He was born in 1777 to a Virginia planter and slave owner. His father died when he was only four-years-old, and shortly thereafter the British raided the family home. His mother ultimately married Henry Watkins who, in 1891, moved the family to Kentucky in search of a better fortune. It as here where he became a lawyer and, in 1799, married into a wealthy family.
Clay was a great speaker and gained great respect as a lawyer. This was enhanced by the fact that family members helped him to obtain influential and wealthy clients. This helped him to gain new clients and to improve upon his stature as lawyer. By 1805 he was a teacher at Transylvania University, and by 1812 he owned 600 acres of land where his main crops were tobacco and hemp. He also owned saves who did much of the work.
By 1803, at the young age of 26 (and too young to be elected to the office), Clay was appointed as representative to Fayette County. His age was left off any documents, and no one seemed to notice. By 1807, he was Speaker of the Kentucky State House of Representatives. He was so effective that, in 1811, he was elected as a U.S. Representative from Kentucky. He was also appointed twice to the Kentucky State Senate.
It should be noted here that, as was the case for most Kentuckians at the time, that he was a member of the democratic-republican party.
In 1811, he was elected to the U.S. House of Representatives. On the very first day of his first session of Congress, he would be chosen by his peers to become the Speaker of the House. Other than the first ever session of Congress after the signing of the Constitution, he was the only person ever to accomplish this feat. He would go on to be re-elected as Speaker of the House five times, serving a little over ten years, which was longer than any other Speaker prior to the Civil War.
In 1824, he made his first bid to become President of the United States. He received 37 electoral votes and 13% of the popular vote. Andrew Jackson received the most electoral votes with 99 and he also received a majority of the popular vote at 41.4%. However, John Quincy Adams was able to muster 84 electoral votes and 30.9% of the popular vote, and William H. Crawford was able to muster 41 electoral votes and 11.2% of the electoral college. Because no candidate won a majority of the vote, the election was handed over to the House of Representatives.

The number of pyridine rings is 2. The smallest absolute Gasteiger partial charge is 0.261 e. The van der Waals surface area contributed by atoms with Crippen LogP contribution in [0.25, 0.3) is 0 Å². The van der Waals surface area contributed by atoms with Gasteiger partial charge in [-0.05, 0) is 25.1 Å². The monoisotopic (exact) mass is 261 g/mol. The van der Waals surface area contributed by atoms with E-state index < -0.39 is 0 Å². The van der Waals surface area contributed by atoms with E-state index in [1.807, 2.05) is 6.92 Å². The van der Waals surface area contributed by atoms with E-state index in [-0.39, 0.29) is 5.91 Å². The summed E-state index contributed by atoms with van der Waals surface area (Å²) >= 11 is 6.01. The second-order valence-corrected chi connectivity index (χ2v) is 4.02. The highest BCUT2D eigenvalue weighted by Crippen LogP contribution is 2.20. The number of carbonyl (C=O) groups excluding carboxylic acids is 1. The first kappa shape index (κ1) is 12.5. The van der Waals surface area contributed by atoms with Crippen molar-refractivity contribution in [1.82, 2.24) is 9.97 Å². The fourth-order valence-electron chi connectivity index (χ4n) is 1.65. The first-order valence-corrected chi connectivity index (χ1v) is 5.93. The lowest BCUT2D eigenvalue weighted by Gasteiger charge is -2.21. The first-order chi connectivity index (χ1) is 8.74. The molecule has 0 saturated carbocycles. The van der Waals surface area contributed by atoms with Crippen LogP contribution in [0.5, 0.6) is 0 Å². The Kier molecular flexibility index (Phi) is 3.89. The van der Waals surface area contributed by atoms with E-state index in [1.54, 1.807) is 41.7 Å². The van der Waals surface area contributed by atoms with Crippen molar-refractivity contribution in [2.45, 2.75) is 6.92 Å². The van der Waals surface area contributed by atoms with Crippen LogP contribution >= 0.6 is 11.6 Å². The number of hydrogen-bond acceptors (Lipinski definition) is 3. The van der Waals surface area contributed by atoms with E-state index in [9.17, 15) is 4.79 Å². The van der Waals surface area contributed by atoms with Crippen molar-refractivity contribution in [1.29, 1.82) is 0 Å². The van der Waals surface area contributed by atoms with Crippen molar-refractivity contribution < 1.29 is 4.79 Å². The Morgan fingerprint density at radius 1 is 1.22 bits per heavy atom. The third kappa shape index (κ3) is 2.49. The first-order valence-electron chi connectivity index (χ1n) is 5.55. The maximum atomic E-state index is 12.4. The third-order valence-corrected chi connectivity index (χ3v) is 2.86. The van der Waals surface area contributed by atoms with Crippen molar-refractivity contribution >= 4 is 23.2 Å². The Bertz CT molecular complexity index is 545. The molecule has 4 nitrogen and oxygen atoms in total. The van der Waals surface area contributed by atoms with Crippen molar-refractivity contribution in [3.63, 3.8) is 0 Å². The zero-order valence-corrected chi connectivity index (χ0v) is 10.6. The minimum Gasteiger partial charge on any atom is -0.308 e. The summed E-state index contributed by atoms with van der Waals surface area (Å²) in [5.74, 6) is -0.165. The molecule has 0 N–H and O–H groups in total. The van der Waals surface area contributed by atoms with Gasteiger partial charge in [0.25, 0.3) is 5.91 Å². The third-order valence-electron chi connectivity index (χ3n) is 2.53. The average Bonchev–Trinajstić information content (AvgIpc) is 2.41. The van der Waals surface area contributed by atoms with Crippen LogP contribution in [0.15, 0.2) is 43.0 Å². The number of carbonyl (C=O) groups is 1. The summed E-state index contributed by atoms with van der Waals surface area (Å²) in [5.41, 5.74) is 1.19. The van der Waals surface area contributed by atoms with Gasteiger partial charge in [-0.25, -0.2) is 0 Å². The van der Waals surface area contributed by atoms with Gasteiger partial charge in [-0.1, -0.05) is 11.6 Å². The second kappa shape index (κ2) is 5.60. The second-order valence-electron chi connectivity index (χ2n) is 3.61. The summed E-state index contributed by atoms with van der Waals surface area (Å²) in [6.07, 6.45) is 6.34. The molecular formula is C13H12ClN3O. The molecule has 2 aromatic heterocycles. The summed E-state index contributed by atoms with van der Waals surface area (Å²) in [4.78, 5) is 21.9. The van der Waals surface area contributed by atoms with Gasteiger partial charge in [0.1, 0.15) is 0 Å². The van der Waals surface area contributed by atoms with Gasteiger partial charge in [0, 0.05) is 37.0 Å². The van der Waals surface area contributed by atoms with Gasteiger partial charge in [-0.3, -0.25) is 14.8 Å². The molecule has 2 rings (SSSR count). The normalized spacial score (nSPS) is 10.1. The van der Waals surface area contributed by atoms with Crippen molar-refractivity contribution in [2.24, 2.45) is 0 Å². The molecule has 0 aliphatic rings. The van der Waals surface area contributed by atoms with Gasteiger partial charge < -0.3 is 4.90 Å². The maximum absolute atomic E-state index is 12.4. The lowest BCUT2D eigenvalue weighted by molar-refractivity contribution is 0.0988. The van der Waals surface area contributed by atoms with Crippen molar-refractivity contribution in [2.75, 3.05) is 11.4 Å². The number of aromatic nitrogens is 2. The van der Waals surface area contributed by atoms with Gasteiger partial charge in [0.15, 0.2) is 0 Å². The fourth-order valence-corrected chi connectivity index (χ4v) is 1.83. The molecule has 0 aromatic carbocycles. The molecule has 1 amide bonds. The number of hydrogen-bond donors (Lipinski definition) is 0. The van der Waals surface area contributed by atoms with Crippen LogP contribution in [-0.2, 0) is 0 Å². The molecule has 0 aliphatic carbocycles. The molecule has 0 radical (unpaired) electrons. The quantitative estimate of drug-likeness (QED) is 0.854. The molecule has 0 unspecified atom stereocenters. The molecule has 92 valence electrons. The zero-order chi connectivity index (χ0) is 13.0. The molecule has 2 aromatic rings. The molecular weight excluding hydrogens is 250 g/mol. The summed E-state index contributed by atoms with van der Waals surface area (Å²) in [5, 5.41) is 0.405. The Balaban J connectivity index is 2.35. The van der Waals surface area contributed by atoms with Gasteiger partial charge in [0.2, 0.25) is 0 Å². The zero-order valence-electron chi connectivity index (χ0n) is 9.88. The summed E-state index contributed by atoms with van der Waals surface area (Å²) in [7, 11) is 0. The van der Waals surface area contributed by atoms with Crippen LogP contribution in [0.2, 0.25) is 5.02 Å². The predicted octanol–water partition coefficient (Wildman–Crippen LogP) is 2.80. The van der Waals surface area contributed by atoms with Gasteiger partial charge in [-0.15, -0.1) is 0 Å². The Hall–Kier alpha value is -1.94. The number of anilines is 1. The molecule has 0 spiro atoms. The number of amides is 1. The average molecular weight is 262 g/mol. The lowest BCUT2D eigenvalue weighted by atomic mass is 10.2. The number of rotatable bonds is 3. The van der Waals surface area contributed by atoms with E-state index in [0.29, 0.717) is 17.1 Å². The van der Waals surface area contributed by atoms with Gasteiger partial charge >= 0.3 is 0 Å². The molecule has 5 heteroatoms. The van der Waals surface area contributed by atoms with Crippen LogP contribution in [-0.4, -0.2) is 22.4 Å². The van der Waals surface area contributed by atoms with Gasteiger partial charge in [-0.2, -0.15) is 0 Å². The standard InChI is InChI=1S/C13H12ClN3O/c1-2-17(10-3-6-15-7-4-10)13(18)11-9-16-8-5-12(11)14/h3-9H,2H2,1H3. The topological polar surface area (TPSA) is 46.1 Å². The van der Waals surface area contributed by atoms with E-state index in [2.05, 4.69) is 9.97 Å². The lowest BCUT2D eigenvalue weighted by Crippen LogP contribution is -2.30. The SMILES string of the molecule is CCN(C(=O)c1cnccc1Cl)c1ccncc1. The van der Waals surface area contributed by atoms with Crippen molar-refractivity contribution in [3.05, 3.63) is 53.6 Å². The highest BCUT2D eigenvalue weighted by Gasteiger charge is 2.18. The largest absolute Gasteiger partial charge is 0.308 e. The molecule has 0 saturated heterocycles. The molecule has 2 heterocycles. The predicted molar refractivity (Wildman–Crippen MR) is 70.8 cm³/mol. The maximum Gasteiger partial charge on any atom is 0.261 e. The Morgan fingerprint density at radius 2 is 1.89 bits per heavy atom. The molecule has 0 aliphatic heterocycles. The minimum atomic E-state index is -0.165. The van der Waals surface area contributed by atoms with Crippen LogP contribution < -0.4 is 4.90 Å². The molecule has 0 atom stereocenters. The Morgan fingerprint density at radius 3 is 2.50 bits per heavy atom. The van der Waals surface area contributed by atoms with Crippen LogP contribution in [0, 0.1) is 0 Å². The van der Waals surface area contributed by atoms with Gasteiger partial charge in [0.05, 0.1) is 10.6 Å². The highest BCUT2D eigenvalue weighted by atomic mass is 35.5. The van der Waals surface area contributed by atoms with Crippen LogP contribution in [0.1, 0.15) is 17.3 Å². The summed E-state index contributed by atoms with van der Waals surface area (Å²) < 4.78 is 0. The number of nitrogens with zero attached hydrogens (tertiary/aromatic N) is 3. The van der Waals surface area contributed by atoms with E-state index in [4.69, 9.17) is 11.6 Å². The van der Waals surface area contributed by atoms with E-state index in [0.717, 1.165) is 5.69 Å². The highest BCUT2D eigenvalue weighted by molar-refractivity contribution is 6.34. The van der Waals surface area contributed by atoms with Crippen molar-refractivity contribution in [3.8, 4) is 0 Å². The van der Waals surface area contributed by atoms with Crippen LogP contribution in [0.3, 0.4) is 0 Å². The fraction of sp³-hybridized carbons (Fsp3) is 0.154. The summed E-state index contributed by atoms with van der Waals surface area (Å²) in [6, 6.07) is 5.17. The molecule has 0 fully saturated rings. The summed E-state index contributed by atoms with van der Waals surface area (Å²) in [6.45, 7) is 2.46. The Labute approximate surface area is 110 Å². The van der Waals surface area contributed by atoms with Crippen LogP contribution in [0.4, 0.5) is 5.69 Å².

John C. Calhoun was also in the running for President, although he would decide to drop out and run for Vice President in stead. He was the clear winner of this job. So, the question now became: which candidate would the House choose to become President?
At first it was considered that Jackson, who won a majority of the popular vote and the most electoral votes, would be the likely choice. However, this would not be the case.
Consider here that the Federalist party was long dead by this time, and the main party was the democratic-republican party. So, as the only party, it would control politics for quite a few years. However, by 1828, there was quite a bit of opposition within the party. This came to a head as a result of a compromise that was spearheaded by Clay in 1824.
At this time, the 12th Amendment stated that if no candidate for President obtained a majority, that the top three candidates would be considered for President by the House. Even though he was the fourth candidate, he was still the Speaker of the House. This left him with a lot of sway on House members.
Keep in mind here that Clay hated Jackson. So, he threw his support behind Adams with the belief that this would sway fellow members of the House to also support Adams. In return, Clay wanted Adams to name him as his Secretary of State. Clay figured this would work out great for him not just because he hated Jackson, but because, at this time, the Secretary of State job often set up a person nicely to becoming a future President.
This "back-room deal" angered the Jackson faction of the democratic-republican party. Jackson campaigned hard on this deal until the two men (Adams and Jackson) squared off in the 1828 election. This time around Jackson won in convincing fashion. So, in a sense, you could say that this "back-room deal" back fired on both Adams and Clay.
The incident would ultimately lead to such division within the democratic-republican. Adam's followers formed the National Republican party (which was essentially the anti-Jackson wing of the democratic-republican party), and Jackson's followers continued on as the Democratic Republican party. Clay was a leader of this party. When Jackson defeated Adams in 1928, this lead to the formation of the Whig Party.
The Whig Party as mainly formed of members of the democratic-republican party (of which almost everyone was at this time) who despised Jackson's authoritarian methods of running the presidency. Clay would lead the charge, and would become one of the initial members of the Whig Party.
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